Mole (Talpa europaea)

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Description:Short usually black fur. Spade-like forelimbs. small with a pointed snoutPink fleshy snout. It has large digging forepaws and very small eyes. Head/body length: 113-159mm. Tail: 25-40mm. Weight: 72-128g. Males usually larger. , It has a thick, velvety coat designed to help it move both backwards and forwards in small tunnels in the soil. Diet includes worms, insect larvae, beetles, slugs and other invertebrates. Active day and night throughout the year.

HabitatMoles are found throughout Britain but not in Ireland. They are present in most habitats where the soil is deep enough to aMoles can habitat anywhere where there is sufficient depth of well-drained top soil to allow tunnelling, but is commonest in fertile grassland and deciduous woodland. – and organic gardens where there are high populations of earthworms! They are uncommon in coniferous forests, on moorlands and in sand dunes, probably because their prey is scarce ie soil too acidic for worms, and consequently for moles to survive. .Moles are thought of as animals of open land, but in fact they prefer to live in deciduous woodland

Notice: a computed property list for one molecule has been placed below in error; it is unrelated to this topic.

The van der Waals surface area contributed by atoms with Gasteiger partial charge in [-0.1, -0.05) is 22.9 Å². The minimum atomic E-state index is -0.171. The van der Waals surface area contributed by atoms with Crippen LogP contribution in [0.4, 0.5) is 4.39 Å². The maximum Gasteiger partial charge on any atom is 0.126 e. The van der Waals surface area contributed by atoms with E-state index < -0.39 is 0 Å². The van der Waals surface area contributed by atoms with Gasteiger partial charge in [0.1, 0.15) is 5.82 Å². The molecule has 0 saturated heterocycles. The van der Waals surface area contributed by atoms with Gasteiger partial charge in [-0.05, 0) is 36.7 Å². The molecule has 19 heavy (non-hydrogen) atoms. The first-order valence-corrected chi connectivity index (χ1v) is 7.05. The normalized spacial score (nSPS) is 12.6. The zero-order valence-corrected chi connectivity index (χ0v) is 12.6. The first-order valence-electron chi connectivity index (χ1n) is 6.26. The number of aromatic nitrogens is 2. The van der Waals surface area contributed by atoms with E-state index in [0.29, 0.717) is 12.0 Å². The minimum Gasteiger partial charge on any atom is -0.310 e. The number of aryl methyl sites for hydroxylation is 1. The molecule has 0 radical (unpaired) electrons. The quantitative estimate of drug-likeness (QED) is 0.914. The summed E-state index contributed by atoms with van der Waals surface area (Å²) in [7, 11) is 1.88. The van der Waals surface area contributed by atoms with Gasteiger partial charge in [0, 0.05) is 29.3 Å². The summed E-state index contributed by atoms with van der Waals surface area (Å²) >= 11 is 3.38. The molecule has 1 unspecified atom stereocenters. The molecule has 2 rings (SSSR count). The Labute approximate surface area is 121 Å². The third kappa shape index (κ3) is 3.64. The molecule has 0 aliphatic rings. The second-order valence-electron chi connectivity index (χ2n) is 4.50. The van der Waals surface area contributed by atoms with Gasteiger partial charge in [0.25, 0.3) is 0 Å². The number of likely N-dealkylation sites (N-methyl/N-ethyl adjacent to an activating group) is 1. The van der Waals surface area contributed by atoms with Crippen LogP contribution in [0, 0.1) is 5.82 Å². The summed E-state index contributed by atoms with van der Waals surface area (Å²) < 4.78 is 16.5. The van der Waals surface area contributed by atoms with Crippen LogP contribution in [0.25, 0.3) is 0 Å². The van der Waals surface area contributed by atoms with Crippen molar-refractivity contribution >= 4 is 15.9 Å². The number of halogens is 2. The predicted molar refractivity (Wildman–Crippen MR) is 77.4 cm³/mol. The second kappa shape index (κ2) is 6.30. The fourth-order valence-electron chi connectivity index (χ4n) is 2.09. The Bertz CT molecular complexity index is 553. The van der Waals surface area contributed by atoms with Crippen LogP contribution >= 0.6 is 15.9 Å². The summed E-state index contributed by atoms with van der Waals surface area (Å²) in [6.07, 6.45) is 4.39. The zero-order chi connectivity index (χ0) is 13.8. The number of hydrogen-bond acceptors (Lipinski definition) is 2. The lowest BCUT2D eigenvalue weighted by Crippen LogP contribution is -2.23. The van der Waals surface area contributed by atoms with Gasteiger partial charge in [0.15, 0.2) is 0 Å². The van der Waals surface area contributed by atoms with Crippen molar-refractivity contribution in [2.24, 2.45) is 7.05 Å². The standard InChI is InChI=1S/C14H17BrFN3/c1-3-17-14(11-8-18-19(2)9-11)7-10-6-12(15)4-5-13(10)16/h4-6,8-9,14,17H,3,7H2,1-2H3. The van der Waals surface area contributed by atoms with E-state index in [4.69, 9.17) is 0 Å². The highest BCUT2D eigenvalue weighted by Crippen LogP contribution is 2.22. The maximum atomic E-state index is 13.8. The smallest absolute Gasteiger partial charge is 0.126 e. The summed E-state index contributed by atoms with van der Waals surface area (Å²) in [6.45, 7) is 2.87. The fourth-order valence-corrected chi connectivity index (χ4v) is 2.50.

DietEarthworms are the most important cpart of the mole's diet; an 80g mole needs 50g of earthworms per day. Moles also eat many insect larvae particularly in the summer. Earthworms dominate the winter diet. Moles sometimes collect and store them alive in special chambers. The stored worms are immobilised by a bite to the head segment, 470 worms have been recorded in one chamber. Food is either actively dug out of the soil by the mole or more often collected from the floor of the tunnel. Many soil animals fall through into the tunnels. Moles rarely forage on the surface, most often in times of drought.

Life cycleMoles spend nearly all their lives underground. The female rears a litter of 3-4 young, the main breeding season being from February to June. The young weigh only 3g when born, and are fully grown by 8-9 weeks. The young moles leave their parents’ tunnel systems after a few months and either take over old systems or establish new ones of their own

At five weeks old they are completely self sufficient and are driven from their home territory by their mother. For awhile they live above ground until they find a vacant lot where they can excavate their own tunnel system. It is during the time above ground that they often fall prey to owls, rats, weasels, stoats and foxes, while badgers will readily dig them out of the ground.